Ever the Pessimist, Leonard Cohen Sings Of Doom and Gloom

IF that Bronze Age man in the Italian glacier had been thawed out alive, imagine his intriguing reactions to our era.

Well, we don't have him, but we do have Leonard Cohen.

Mr. Cohen is no fossil. But the Montreal-born poet-novelist-singer likes to refer to the 1960s - "a Bermuda Triangle for the idealism of a generation" - as having occurred a thousand years ago. That "doomed decade" was followed by an ice age, as far as Cohen's career in the United States was concerned, that was thawed by his 1988 album "I'm Your Man." His newest release, "The Future, A Record by Leonard Cohen," gives voice to antediluvian apocalyptic utterances that transfixed audiences on his sellout, j ust-ended North American tour.

If you missed Cohen in concert, you can still catch his act on the PBS program "Austin City Limits," whose 19th season begins next January. Cohen and his band taped a performance last month. His 1988 appearance, the show's producers say, provoked the most viewer response in ACL's history.

Whether as a Bohemian poet in 1950s Montreal or a reluctant singer-songwriter in 1960s Greenwich Village, Cohen has always looked on the dark side of things. The sometimes explicit lyrics left in the wake of his relationships tend toward the dismal. But fans are captivated by Cohen's insightful if pessimistic poetry. In addition, a compelling beat and the novelty of his music attract listeners who prefer vinegar to sugar.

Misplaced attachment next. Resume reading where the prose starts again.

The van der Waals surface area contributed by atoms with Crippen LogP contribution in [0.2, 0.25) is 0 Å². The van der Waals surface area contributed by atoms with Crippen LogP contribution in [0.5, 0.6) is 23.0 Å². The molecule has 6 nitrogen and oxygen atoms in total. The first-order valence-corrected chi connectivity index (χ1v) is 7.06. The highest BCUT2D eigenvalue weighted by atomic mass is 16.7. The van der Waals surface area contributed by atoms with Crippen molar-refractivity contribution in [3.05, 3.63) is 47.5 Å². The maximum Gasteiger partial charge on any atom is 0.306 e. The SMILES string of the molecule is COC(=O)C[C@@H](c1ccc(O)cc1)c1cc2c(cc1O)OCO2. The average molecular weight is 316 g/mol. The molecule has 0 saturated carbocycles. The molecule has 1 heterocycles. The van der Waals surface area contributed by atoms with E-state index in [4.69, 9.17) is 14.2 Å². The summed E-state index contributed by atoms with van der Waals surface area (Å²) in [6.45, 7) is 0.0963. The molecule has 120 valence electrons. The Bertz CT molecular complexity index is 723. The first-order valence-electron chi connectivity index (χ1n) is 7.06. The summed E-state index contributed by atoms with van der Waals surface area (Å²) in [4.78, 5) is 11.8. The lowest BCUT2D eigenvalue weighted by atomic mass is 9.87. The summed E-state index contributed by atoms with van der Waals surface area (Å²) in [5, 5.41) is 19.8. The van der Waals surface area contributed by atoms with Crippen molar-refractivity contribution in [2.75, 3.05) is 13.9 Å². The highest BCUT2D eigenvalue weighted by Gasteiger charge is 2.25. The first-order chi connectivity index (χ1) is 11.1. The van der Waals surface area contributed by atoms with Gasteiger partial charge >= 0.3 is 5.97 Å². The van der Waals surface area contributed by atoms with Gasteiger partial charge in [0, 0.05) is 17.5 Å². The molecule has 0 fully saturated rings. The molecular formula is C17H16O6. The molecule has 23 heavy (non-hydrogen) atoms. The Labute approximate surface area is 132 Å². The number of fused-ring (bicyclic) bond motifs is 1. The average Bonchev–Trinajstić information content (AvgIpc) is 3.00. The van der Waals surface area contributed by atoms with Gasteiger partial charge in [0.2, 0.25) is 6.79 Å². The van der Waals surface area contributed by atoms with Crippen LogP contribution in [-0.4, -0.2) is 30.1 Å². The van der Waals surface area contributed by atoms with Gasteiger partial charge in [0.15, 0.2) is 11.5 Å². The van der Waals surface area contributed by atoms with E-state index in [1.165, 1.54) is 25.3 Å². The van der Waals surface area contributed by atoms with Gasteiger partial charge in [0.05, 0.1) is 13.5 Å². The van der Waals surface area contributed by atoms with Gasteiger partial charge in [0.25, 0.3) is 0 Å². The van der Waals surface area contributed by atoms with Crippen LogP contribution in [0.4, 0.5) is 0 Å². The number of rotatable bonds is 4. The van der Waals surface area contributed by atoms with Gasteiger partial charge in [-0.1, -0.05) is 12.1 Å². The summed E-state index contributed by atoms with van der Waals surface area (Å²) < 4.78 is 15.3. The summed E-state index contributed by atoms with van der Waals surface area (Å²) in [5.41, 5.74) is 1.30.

Cohen doesn't so much sing as chant, delivering the dire tidings with an irresistible rhythm. The message is suited to his voice - a cavernous monotone like the horn of an ocean liner leaving port.

With his genteel looks and supplicating manner, the performer dresses the part of undertaker. The sublime instrumentation and celestial backup vocals complete the incongruity.

On "The Future," Cohen describes the subject of the title track in one word: "murder." Humanity is plunging, he believes, into a time so horrible that we'll wish for the good ol' days of crack cocaine and the Berlin Wall. "Give me Stalin and St. Paul," Cohen begs. Destruction, salvation, whatever. Anything but tomorrow.

"Closing Time," the first single from the album, is a toe-tapper with country-western echoes. Yet it follows much the same End Times theme: "I lift my glass to the Awful Truth/ which you can't reveal to the Ears of Youth/ except to say it isn't worth a dime."

Lenny, Lenny, why so glum? "The nail polish on the claw is coming off," Cohen explained to the entranced ACL audience. From his apartment balcony, he could see six fires during the Los Angeles riots. The soot settled in his yard. Even his favorite music store was burned. No wonder he calls songs "the ashes of existence."

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